Smallwood, Christine. 'Misreading the Cues'. The New York Review of Books, vol. LXX, no. 2, February 9, 2023, pp. 6-8.
Phonics, in the words of the reading researcher Reid Lyon, is "nothing more than a relationship between sound structure and a print structure."
In Reading in the Brain (2009) ... the cognitive neuroscientist Stanislas Dehaene identifies three stages of learning to read: the pictorial, where children memorize a few words as if they were pictures (these are likely to be the child's own name or a familiar brand logo); the phonological, where they "decode graphemes into phonemes"; and the orthographic, where "word recognition becomes fast and automatic."
Ultimately there are two distinct neural pathways that are used in reading. The "phonological route" is used for words that are "very regular, rare, or novel." In the beginning, of course, all words are novel. But even when we become fluent at reading and are not aware of using the phonological network, it still operates at the "non conscious level." The other network, the "lexical route" -- in which the brain sees letters and "takes a direct route that first recovers the identity and meaning of the word and then uses the lexical information to recover its pronunciation" -- is used for words that we encounter all the time or whose spellings are irregular. Without this network, we would not be able to distinguish between words like "maid" and "made," or "board" and "bored" -- a whole world of puns and double meanings would be lost.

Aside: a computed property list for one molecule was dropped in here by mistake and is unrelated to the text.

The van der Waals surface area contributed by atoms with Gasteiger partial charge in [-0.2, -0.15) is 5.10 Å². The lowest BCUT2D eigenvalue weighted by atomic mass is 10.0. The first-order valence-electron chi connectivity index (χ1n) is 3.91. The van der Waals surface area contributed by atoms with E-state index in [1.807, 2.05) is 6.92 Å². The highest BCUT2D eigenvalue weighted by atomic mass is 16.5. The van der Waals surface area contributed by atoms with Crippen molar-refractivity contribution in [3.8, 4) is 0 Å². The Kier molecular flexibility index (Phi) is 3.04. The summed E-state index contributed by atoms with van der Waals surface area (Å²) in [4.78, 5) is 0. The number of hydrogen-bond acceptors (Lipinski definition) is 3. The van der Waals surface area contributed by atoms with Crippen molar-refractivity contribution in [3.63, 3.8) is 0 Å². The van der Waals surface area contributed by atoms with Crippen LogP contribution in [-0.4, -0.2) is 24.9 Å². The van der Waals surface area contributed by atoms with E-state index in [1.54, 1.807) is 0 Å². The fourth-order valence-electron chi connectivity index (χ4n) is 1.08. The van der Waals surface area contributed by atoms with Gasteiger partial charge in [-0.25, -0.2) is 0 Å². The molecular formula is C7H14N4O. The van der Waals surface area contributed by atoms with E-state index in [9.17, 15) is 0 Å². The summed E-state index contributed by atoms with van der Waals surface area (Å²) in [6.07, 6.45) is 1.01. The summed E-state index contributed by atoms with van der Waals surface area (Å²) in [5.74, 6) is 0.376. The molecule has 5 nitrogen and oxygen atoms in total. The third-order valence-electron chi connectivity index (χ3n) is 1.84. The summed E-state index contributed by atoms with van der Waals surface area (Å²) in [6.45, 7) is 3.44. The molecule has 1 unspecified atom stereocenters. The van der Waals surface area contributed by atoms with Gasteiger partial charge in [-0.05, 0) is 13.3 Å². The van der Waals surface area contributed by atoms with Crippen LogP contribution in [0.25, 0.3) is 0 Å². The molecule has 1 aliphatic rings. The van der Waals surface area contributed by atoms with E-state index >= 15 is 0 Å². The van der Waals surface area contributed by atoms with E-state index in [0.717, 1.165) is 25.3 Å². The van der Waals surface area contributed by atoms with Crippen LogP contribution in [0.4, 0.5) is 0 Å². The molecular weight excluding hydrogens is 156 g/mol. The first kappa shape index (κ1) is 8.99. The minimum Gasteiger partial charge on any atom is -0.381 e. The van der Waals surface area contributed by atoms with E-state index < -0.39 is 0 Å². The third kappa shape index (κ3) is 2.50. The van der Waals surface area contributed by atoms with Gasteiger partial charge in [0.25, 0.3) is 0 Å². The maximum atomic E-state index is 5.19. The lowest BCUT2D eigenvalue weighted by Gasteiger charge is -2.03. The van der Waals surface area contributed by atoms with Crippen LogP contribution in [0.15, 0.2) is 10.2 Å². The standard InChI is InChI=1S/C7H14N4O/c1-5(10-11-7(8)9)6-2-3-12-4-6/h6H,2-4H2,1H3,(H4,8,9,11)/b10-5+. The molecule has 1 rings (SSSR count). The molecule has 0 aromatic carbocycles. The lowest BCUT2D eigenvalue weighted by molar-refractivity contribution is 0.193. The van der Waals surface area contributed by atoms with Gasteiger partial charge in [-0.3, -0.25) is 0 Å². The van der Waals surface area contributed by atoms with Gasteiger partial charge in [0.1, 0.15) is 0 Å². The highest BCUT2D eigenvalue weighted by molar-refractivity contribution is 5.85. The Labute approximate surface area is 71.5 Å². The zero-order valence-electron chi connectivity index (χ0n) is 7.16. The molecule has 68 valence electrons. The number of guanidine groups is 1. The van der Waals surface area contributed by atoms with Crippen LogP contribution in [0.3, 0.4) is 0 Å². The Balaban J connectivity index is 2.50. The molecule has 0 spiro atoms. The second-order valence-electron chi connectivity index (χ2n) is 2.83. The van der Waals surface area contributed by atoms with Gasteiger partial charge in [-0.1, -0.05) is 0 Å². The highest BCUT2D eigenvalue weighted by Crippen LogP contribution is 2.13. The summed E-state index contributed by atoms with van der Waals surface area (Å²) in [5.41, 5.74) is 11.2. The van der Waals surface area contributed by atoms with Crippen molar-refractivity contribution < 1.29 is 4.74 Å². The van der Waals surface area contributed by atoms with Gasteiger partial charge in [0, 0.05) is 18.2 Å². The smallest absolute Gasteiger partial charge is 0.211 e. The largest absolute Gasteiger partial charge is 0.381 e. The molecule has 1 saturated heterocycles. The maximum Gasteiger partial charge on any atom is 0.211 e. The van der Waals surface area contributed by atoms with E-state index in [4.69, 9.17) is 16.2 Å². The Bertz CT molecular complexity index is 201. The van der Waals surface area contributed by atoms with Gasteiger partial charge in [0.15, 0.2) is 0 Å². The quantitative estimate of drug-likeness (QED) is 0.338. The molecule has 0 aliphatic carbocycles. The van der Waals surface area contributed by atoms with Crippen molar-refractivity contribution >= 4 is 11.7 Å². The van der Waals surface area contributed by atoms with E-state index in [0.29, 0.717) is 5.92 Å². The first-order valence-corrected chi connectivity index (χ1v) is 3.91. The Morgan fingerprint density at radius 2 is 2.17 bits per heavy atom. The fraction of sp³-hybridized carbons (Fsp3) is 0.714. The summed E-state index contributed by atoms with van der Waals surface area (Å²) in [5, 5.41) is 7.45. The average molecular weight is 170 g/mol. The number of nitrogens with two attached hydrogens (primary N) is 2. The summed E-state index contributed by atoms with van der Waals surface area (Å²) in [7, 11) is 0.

... the glory of reading, the reason for reading at all, is to encounter the new. To be surprised by where a sentence lands, to trip over an unexpected adjective, to be thrown out of the dullness of habit into a new and unfamiliar place. That's the whole point -- that of all the possible words that could come next, this one does. That of all the possible worlds, the writer -- someone who is not you, who has thoughts and way of expressing those thoughts that you could never have -- imagined this one.